How to Write a Query Letter


Queries differ between the US and UK, but here is the general structure I go with:

Dear Agent,

I am a British Author living in France seeking representation for my first novel XXX. This is a crossover mystery of around xxxx words, set in the Australian outback. I believe the story would appeal to backpackers, students and readers who like an element of mystery. It was inspired by a real event I heard on the news whilst in Australia.

Short synopsis of 1–2 SHORT paragraphs introducing:

the main character(s) and where/when they start the story;

the setting;

the main dilemma incurred after the first turning point and the ensuing story goal;

the main obstacle to that goal;

how they PROPOSE to tackle it;

what they risk losing (or what needs protecting/saving);

an idea of where the character arc starts and where it might lead (E.G. Suzie is an angry teenager out for revenge of her family's massacre>> Suzie must control her anger if she intends to resist the lure of the dark side of the force.)

A brief paragraph about yourself, your writing and publishing history, or anything that is pertinent to your ability to market yourself or suggest you are serious about your writing and a career as a novelist, such as:

- ‘I am very active in the backpacker community and have a gazillion followers on BackpackersRUs.com SM platform.’

- ‘This MS was long-listed in blah-blah comp.’

- ‘This is my first completed novel, but I have drafted and am revising three more.’

- ‘I’ve got a creative writing degree/taken classes with XXX reputable writer’s guild.’

- ‘Been to xxx pretentious retreat.’

(Or whatever.)

A brief paragraph as to why you think this agent is a good fit for you — i.e. ‘your titles are exactly the type of portfolio I am looking to sit alongside with’ (as in, because your MS is similar in taste/style, not because you want to say you have the same agent as J.K. Rowling), OR ‘I’ve read many of your titles and I think we’d be great together for xxx reason,’ OR I met you at xxx lit fest and you said you were interested to see my MS/you gave a talk that really resonated with me about xxx.’ Or anything else that shows you are seriously considering who would best represent your interests and you feel you could work with.

I look forward to hearing from you.

All the best,

Me! :D

Obviously, no emojis nor !s.

A couple of explanations: I used the opening line to convey my residence and mentioned my trip to Australia so the agent knows upfront I live overseas but also to show I’ve travelled quite a bit and so have some insights to the market I aim to target. You might need to put something like: 'I work for Ferrari and my novel is set in the racing pits of the Monaco Grand Prix', but you don’t have to, so don’t get too screwy about doing the same.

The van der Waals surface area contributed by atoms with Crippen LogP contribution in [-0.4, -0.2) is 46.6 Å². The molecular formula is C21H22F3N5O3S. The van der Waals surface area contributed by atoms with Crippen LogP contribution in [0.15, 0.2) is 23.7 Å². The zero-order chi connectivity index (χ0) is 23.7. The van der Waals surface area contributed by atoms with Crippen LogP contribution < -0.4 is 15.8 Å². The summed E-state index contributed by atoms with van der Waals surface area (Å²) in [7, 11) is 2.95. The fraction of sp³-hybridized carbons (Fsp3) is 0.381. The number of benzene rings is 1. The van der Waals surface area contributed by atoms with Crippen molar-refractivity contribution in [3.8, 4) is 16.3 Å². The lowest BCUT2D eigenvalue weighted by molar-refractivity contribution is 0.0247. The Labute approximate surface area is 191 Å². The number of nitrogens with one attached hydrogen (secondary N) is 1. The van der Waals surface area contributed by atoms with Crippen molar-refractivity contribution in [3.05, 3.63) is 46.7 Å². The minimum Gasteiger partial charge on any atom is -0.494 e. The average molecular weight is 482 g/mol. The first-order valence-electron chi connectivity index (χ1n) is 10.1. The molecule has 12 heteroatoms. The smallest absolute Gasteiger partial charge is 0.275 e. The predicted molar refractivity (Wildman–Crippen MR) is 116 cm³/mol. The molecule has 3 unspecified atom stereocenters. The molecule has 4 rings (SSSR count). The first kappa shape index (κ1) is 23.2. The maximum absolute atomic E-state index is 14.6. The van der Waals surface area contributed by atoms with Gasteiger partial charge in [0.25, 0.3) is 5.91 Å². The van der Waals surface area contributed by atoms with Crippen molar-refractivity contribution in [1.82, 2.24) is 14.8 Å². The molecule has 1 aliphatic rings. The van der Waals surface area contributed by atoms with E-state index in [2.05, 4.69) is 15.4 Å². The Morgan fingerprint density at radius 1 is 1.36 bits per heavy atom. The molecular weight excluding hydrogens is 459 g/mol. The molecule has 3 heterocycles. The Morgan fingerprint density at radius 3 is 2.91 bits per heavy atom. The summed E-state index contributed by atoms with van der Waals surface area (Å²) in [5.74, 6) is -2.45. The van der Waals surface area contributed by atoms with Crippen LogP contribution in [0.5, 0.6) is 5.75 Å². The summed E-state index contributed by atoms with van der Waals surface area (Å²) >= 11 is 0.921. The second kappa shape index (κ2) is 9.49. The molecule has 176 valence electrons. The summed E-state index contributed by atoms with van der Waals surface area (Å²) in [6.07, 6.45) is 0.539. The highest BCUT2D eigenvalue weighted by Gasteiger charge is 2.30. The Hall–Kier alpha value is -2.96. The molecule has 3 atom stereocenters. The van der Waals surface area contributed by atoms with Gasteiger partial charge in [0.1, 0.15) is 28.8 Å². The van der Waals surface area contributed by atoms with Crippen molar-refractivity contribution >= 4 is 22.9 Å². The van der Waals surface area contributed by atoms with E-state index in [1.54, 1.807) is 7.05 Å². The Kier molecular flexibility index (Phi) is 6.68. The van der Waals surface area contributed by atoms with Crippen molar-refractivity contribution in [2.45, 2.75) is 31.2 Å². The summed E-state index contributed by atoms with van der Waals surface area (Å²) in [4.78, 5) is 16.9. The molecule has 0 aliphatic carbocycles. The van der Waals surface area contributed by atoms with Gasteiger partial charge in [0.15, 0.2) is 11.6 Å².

I have identified my target market (backpackers and students; people who like mysteries). This might not be an entirely correct identification, but it shows I have considered who might buy the book, even if it is off-par.

The synopsis at this stage does NOT need to explain exactly what happens in your book nor how the main dilemma is resolved, it simply needs to explain the set up, the dilemma, the obstacle and the proposed method of overcoming it so the agent can gauge what kind of character shoulders the story, that the premise is interesting enough to intrigue, that the plot will potentially stand up — the emotional arc, too — the stakes of the story have been considered for the purpose of narrative tension. All this to let them know you are confident in your skills as a story teller. But most importantly, your aim is for them to WANT to read more by having to solicit the sample chapters from you (and then hopefully the full MS), so giving away the ending might dampen that.

If they ask for your sample chapters and accompanying synopsis, that is the time to provide full disclosure on the plot and the story arc. Basically, get them on the hook first, as with any reader.

Don’t do anything too quirky or weird, even if you think it makes you sound unique — don’t run the risk of sounding like a fruitcake. Your book synopsis should sell the idea for you. You want to sound like someone they can work with for the next ten or twenty years. And don’t mention cats, unless you keep a pet lion and its relevant to your book. And don’t boast that your MS will be the best thing they'll read this year — that’s just tacky and likely not true. And don’t admit to stalking them!! (Joke — just don’t stalk them.)

I think that’s about it. If I have anything more to add I’ll come back.

Good luck — let us know how you go!

Charlie


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